NVCA advocates for tax policy that encourages new company formation by focusing on how and where the tax code impacts entrepreneurship and the realities of the entrepreneurial business model.
Why it matters: Startups are a unique business model that do not fit neatly into the definition of large or small businesses, where most business tax reform has been focused.
- Startups normally generate losses while taking multiple rounds of investments to build the business. Proposals such as a corporate rate reduction or small business expensing will have a limited impact on the survival rate of startups, most of which do not have profits (some will be completely pre-revenue) unless and until they achieve some level of success.
- Startups typically operate for years using investment capital to develop a novel product, making the investment environment absolutely critical to entrepreneurship. The U.S. has done a good job sustaining tax policy that encourages patient, long-term investment over the last 35 years and the country has significantly advanced as a result.
Tax policy often overlooks the startup ecosystem. As one of the most powerful economic levers that policymakers have at their disposal, tax policy can foster a healthy and prosperous U.S. startup ecosystem and ensure economic progress in an increasingly competitive global economy.
Background: New businesses are the engine of job creation in the U.S., creating an average of about 3 million new jobs each year and accounting for virtually all net new job creation, according to data from the U.S. Department of Labor and the U.S. Census Bureau.
Implement reforms to encourage new company formation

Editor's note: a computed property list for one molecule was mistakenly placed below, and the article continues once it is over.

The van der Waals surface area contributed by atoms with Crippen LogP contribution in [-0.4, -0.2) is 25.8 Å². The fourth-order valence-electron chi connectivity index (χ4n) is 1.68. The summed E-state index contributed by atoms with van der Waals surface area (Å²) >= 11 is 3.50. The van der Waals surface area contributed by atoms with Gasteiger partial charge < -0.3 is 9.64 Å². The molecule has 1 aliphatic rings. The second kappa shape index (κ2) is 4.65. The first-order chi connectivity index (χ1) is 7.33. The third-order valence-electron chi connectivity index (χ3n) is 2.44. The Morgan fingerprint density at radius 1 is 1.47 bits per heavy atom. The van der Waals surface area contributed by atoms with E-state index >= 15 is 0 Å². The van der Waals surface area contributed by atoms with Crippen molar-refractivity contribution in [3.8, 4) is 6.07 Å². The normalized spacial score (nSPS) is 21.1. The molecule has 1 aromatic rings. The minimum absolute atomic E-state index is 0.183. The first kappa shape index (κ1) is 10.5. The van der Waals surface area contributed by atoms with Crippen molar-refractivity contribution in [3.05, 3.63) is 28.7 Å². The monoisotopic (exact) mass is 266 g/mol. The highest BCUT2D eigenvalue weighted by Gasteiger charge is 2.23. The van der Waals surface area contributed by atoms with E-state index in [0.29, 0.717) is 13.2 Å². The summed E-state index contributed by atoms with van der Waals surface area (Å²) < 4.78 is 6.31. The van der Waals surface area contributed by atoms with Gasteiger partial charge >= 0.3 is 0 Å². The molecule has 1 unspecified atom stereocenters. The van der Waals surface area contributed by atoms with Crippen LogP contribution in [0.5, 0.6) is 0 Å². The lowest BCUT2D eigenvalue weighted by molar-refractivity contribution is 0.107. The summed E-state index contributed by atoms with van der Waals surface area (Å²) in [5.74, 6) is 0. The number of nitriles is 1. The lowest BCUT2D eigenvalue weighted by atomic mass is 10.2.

Tax reform should also be an opportunity to encourage new company creation by changing rules in the tax code that ignore or unintentionally penalize startups.
Research & Development Tax Credit Reform
Make the R&D credit work for startups, where a disproportionate amount of innovation is taking place in the American economy.
Simplify and expand the Qualified Small Business Stock (QSBS) rules so they can function more effectively as an important incentive for investment in early stage startups.
382 Safe Harbor
Protect innovative startups from punitive tax rules that discourage investment in innovation by creating a safe harbor for startups from the Net Operating Loss limitation rules under Section 382.
Stock Options Tax Deferral
Allow startup employees a reasonable period of time to defer paying taxes on exercised stock options
Maintain tax policies that are fundamental to economics of the entrepreneurial ecosystem
Tax reform should avoid increasing taxes on entrepreneurial investment and activity. Increasing taxes on the ecosystem would be a terrible miscalculation at a time when we find ourselves in a global competition to build the next generation of companies.
NVCA will continue to support sensible partnership tax rules that have facilitated the creation and growth of the venture capital industry and the entrepreneurial ecosystem.
Capital Gains Rate and Carried Interest
A globally competitive capital gains rate applicable to carried interest earned by venture capitalists.
Capital Gains Rate Differential
A meaningful differential between the capital gains rate and ordinary income rates to encourage risk investment and entrepreneurship.
Meet The Policy Expert
Senior Vice President of Government Affairs